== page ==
Render Elements are a way to break out renders into their component parts such as diffuse color, reflections, shadows, mattes, etc. This gives fine control over the final image when compositing or image editing to re-assemble the component elements. Render elements are also sometimes known as render passes.
Render elements are generated at render time based on the user's selection before rendering. Most render elements have parameters that can be customized to further assist the composting process. These parameters are described on each render element's individual page, along with common uses and any notes on their generation and usage.
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Render Element Nodes
The following nodes can be used to generate or modify render elements:
- VRayRenderElement – Allows the user to add different types of render elements to the render output.
- VRayDenoiser – Takes an existing render and applies a denoising operation to it.
See the Nuke Rendering In-Depth QuickStart for a guide on setting up render element nodes.
Render Elements Sub-groups
Render Elements in V-Ray break down into four major groups:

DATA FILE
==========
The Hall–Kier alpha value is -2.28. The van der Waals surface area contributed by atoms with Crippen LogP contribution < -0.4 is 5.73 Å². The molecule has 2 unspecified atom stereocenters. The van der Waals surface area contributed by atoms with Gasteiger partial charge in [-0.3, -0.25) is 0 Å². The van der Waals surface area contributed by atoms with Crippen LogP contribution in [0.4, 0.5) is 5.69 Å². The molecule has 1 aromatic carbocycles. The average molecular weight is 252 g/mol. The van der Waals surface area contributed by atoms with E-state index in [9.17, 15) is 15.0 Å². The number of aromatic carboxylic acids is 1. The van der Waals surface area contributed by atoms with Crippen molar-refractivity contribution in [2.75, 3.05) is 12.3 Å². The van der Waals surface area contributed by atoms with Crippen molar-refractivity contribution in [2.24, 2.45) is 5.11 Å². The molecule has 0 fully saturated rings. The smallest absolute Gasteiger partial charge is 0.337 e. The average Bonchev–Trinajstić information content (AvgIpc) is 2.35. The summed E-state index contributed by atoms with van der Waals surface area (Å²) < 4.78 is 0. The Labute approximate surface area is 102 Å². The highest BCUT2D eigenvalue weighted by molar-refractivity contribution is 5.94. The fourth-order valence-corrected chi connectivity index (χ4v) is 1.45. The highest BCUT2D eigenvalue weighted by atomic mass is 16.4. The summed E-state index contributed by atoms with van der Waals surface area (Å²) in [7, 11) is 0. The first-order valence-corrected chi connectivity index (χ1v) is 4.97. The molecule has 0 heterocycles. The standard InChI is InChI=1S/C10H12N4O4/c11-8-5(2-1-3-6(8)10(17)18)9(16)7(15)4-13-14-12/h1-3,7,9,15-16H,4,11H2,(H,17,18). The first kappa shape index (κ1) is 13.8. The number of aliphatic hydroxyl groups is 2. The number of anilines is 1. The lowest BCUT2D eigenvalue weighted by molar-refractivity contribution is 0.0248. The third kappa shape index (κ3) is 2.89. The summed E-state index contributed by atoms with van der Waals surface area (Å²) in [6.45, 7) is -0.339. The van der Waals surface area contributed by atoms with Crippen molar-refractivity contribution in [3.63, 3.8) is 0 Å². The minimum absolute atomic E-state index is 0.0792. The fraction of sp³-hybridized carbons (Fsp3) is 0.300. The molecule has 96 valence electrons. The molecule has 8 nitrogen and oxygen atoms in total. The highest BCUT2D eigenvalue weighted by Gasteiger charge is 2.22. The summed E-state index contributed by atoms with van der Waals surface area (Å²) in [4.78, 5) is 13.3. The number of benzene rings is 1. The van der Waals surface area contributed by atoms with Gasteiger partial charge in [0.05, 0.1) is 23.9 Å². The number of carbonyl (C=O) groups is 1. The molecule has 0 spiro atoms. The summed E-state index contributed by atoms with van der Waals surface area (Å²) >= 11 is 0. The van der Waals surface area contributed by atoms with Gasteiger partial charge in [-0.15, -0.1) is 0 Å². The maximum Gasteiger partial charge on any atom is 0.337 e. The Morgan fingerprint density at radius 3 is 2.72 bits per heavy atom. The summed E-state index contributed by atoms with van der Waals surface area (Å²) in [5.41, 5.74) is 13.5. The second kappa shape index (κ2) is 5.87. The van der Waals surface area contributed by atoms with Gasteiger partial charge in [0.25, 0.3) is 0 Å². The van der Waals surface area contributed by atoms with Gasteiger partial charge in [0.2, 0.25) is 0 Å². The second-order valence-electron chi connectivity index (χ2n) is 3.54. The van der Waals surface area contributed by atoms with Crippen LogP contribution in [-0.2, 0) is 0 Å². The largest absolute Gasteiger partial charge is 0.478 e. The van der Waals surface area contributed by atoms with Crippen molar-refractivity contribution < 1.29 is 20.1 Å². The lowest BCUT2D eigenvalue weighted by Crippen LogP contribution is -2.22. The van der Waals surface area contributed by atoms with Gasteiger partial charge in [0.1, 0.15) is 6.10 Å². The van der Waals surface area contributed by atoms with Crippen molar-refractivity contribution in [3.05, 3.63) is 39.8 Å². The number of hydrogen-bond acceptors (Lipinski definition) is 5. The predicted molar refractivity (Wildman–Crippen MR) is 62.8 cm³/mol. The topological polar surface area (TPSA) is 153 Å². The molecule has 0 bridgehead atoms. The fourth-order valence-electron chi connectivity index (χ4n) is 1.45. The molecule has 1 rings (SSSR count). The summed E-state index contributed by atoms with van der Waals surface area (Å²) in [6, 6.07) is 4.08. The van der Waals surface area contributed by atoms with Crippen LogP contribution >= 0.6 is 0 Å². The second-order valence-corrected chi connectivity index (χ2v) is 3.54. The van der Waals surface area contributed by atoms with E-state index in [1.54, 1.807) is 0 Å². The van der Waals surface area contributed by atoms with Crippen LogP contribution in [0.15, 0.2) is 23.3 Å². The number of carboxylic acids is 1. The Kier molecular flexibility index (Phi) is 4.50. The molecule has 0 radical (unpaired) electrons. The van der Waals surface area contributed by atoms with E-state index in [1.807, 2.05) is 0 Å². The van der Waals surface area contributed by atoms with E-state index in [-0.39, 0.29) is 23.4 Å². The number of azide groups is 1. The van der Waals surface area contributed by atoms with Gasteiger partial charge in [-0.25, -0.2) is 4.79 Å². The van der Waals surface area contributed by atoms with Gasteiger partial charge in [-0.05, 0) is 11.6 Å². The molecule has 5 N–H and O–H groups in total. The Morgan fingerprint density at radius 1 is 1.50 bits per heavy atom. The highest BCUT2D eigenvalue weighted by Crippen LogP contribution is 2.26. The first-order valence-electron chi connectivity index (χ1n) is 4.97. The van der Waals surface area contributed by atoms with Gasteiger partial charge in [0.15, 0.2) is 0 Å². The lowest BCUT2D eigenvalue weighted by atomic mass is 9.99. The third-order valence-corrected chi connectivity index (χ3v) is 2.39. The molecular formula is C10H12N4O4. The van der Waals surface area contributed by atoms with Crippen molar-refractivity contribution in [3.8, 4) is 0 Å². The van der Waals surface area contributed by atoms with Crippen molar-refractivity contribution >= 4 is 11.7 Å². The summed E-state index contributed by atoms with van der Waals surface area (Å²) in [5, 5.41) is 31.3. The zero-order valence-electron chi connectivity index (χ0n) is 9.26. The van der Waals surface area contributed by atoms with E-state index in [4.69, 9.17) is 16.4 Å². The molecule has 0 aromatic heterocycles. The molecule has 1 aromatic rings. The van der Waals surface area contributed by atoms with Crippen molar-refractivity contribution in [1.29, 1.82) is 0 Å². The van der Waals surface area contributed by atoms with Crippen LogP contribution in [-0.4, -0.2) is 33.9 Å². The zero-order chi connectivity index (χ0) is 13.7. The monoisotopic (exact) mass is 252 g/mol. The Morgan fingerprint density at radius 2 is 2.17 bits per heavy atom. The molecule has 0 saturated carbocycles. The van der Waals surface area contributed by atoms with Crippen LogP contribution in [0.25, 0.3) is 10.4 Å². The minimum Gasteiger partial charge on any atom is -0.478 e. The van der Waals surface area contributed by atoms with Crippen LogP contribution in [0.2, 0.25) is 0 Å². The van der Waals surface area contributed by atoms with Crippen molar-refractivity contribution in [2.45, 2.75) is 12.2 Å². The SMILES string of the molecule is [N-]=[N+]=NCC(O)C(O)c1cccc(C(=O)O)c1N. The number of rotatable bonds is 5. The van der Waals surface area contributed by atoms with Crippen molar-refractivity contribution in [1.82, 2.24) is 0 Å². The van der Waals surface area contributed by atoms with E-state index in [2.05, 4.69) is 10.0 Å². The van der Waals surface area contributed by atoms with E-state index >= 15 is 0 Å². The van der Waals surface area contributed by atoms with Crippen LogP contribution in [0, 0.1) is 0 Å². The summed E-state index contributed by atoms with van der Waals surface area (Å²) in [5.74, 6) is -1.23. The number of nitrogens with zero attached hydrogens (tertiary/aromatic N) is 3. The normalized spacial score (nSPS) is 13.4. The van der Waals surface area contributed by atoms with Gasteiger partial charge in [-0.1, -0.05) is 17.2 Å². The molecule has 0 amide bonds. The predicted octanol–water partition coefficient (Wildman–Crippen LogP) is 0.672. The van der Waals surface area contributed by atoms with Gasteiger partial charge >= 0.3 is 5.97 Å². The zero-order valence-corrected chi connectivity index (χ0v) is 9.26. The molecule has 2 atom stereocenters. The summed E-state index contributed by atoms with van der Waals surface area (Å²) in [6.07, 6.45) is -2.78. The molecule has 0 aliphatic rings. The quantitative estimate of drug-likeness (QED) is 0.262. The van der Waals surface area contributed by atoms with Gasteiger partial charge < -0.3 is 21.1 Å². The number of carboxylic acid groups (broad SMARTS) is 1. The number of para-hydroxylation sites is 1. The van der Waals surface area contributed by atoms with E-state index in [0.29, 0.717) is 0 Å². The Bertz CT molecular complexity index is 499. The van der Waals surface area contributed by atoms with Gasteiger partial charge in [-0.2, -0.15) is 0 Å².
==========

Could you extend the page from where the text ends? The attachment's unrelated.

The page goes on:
Beauty Render Elements
The Beauty Render Elements are the primary render elements that form V-Ray's
pre-composited final render pass known as Beauty or RGB Color. These include the
Lighting, GI, Reflection, Refraction, Specular, etc.
Matte Render Elements
The Matte Render Elements aid selection masking in the compositing process.
These include the Cryptomatte, Multi Matte, Object ID, and Render ID Render Elements.
Geometry Render Elements
The Geometry Render Elements rely on geometry to generate geometry data for the compositing
process. These include the Velocity, ZDepth, and Normals Render Elements.
Utility Render Elements
The Utility Render Elements give insight into how V-Ray is running and extra functionality for compositing.
These include the Sample Rate, Denoiser, ExtraTex, etc.
- V-Ray always anti-aliases with respect to the RGB Color channel. Therefore, other channels may appear jagged or noisy in areas where V-Ray has placed fewer samples.
- Render elements require additional storage when rendering and thus increase the amount of RAM used during rendering.
- Render elements may slow down the final image rendering a little bit, depending on the number of elements that are selected. They have no effect on GI/reflection, etc. calculations.